Childhood obesity is now being looked at as a global public health crisis, which if left unattended, unaddressed, could spell doom for our future and future generations. The problem is not so much about just being overweight but about the host of illnesses that it brings — diabetes, heart diseases, cancer, to a name a few — and the premature deaths and low quality of life that go with it. And while this is bad news, the good news is that all this is preventable. But for prevention, we have to look at children as a collective, as a public resource that all of us are responsible for. And know that parents are not solely responsible for the health of their children. We have to rise above our differences and as people, policymakers and governments, we must work together to ensure a healthy future for our children.
The health of your child is not just your responsibility
If our children are not unhealthy or overweight, it’s a shocker — our green spaces are shrinking, our pollution levels are rising, big food giants are gunning for our kids with contests, ads, toys, and we still feel that it is either their personal failure or our parenting failure that they are fat. Relax, it’s not.
“We have to rise above our differences and as people, policymakers and governments, we must work together to ensure a healthy future for our children.”
For too long we have looked at obesity as what it is not—a personal problem brought about by a lack of willpower, overeating or lazing around. When we subject children to this kind of understanding of health, we make things worse for them. A child doesn’t get unhealthy in isolation, all that you see in them is a representation of what is happening around them. Bramhanda to pinda and vice versa, as the Upanishads explain — all that you see in an individual is a reflection of all that there is in the universe or his environment. The fact is that we are raising children in an Obesogenic environment — you could walk to school, your child is driven; you played downstairs for three hours every single day, your child doesn’t or plays at the club maybe over the weekend; your mother made you hot nashta, your kid is eating cereal with milk or drinking juice or just going to school without food.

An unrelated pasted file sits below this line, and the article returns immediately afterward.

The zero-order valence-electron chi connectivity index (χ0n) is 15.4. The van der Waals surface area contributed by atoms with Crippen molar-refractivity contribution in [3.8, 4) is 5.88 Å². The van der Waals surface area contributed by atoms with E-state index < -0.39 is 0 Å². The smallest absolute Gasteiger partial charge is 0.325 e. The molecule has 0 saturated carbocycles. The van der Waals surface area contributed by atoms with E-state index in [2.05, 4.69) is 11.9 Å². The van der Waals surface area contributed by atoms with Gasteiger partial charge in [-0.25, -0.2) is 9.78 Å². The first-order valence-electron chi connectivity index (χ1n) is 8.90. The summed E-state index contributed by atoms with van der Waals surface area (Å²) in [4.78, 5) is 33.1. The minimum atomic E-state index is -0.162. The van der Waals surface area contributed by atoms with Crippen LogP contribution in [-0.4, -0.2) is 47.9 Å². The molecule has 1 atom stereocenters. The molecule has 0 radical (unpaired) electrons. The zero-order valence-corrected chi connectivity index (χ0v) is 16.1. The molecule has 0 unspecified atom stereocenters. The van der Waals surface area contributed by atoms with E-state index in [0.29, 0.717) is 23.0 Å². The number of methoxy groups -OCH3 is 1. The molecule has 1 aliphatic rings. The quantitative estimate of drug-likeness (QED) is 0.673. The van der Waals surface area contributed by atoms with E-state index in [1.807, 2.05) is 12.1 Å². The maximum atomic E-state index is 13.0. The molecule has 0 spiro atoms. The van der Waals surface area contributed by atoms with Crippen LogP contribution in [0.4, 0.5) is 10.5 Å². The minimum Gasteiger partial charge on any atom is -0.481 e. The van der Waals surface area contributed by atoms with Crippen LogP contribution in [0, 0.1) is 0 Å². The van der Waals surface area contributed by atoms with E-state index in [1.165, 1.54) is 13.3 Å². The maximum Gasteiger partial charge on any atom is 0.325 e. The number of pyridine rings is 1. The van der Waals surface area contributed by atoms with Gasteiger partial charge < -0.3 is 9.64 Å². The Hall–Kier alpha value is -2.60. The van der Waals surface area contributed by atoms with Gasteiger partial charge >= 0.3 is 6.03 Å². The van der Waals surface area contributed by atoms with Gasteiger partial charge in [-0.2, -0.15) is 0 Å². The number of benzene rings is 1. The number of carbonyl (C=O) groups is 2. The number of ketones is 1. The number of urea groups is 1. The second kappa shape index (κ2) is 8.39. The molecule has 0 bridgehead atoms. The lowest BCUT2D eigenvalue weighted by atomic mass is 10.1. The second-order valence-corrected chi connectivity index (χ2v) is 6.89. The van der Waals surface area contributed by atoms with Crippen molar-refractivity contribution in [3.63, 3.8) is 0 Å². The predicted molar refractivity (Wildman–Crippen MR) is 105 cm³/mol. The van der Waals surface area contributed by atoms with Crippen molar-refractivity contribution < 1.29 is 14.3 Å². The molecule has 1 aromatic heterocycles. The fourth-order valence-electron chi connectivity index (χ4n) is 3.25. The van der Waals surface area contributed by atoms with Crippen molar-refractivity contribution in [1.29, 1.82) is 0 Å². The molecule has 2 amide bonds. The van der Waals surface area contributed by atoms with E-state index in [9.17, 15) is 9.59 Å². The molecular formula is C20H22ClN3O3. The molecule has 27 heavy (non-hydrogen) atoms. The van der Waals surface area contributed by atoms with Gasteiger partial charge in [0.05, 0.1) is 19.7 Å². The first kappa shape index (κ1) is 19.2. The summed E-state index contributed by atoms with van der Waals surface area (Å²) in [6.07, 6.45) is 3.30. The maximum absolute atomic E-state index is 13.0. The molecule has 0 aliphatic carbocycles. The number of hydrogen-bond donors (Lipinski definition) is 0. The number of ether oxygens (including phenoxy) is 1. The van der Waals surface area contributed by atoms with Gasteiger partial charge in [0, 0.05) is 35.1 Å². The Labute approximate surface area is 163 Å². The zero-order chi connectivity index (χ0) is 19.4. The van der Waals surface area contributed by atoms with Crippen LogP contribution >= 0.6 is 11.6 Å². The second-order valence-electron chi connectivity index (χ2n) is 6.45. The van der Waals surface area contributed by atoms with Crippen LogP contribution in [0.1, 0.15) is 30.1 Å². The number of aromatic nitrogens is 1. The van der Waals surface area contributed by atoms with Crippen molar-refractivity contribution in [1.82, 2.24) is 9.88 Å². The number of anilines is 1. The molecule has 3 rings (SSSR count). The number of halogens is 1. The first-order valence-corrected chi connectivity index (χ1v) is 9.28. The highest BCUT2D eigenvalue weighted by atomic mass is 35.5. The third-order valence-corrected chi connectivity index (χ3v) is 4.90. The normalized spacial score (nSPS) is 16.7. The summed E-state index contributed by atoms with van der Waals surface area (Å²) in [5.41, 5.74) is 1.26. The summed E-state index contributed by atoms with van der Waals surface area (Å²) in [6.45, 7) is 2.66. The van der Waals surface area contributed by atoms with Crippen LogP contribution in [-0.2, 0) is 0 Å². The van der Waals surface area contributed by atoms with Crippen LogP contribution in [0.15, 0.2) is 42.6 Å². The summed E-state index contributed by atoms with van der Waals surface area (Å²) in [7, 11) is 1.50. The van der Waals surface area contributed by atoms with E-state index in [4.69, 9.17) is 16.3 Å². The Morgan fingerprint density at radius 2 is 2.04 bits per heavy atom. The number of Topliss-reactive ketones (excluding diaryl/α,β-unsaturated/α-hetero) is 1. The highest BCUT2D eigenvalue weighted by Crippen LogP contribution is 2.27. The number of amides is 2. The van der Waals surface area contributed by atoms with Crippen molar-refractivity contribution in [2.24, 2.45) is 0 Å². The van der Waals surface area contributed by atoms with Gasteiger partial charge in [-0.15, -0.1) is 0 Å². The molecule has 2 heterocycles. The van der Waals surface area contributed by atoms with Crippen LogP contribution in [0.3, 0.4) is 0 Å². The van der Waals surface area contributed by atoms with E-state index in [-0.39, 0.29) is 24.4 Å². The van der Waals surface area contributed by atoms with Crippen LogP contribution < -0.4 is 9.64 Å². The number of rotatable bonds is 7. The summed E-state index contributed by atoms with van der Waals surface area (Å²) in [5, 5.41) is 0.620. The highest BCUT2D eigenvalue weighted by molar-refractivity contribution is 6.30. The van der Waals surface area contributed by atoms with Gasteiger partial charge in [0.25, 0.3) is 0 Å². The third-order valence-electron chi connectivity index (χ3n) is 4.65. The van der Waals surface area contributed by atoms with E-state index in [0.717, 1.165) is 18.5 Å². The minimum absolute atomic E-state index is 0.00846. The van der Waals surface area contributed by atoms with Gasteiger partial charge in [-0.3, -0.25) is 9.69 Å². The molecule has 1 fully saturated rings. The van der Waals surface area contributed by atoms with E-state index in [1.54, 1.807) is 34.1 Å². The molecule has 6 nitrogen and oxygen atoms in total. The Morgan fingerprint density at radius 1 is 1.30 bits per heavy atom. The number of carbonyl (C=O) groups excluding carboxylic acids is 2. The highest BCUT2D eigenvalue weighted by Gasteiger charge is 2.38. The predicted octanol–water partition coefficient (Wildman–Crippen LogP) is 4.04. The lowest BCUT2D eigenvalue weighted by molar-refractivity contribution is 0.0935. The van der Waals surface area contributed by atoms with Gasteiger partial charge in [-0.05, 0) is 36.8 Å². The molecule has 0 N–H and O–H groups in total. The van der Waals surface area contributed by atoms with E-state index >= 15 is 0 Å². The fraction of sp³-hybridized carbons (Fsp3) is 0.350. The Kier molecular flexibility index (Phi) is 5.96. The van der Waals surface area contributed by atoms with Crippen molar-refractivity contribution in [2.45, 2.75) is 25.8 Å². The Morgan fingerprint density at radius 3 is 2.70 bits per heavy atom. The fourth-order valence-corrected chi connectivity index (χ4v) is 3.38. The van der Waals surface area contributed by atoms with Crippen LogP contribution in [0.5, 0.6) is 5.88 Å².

Being a parent today is riddled with challenges that were until recently unknown to mankind. I mean, when you and I were growing up, or even until fifteen years ago, if you did something wrong, you were at fault, not your parents. If you got hurt, if you got scolded in school, it was all your fault. Your parents called the shots, you suffered them — well, you know what I mean. If you came back saying that your friend is going to the US so even you want to go, your parents told you to go to hell. Today, they are looking at EMI options for Miami Disney World. Other than your birthday or on the day you stood first in class or came home to announce that you were the school captain or till you were down with flu, no one at home did anything to please you. They loved you, yes. But no one serviced you. Everyone went on with their lives, and you were integrated into the eco-system — not vice versa.
“We are complicating the smallest of issues because we want to be our kids’ friends, not their parents. Being a parent is an opportunity, we must not let it pass.”
But today, even if your child has a runny nose, it’s your fault. There’s something that you haven’t done. Haven’t refilled the sanitiser or given them a protein-rich diet or something. Children today, unfortunately, have been turned into consumers whose approval we must constantly seek. And yet, they are only tiny little beings who are entirely dependent on us. From sussu, to potty, from food to security, from schooling to recreation. As a parent, you have the opportunity to create health, education, mistakes, technology— essentially, to define specifically what each one of them means for your child. Basically, you get to tell them what they want as food and exercise in order to have health, the primary need for a happy child.
Empowering, isn’t it? And yet, today, as parents, empowered isn’t exactly how we feel. We are complicating the smallest of issues because we want to be our kids’ friends, not their parents. Being a parent is an opportunity, we must not let it pass. There’s plenty of time to be friends later. For now, be a parent; lead, guide.
Excerpted with permission from Notes for Healthy Kids by Rujuta Diwekar. Published by Westland (an Amazon company).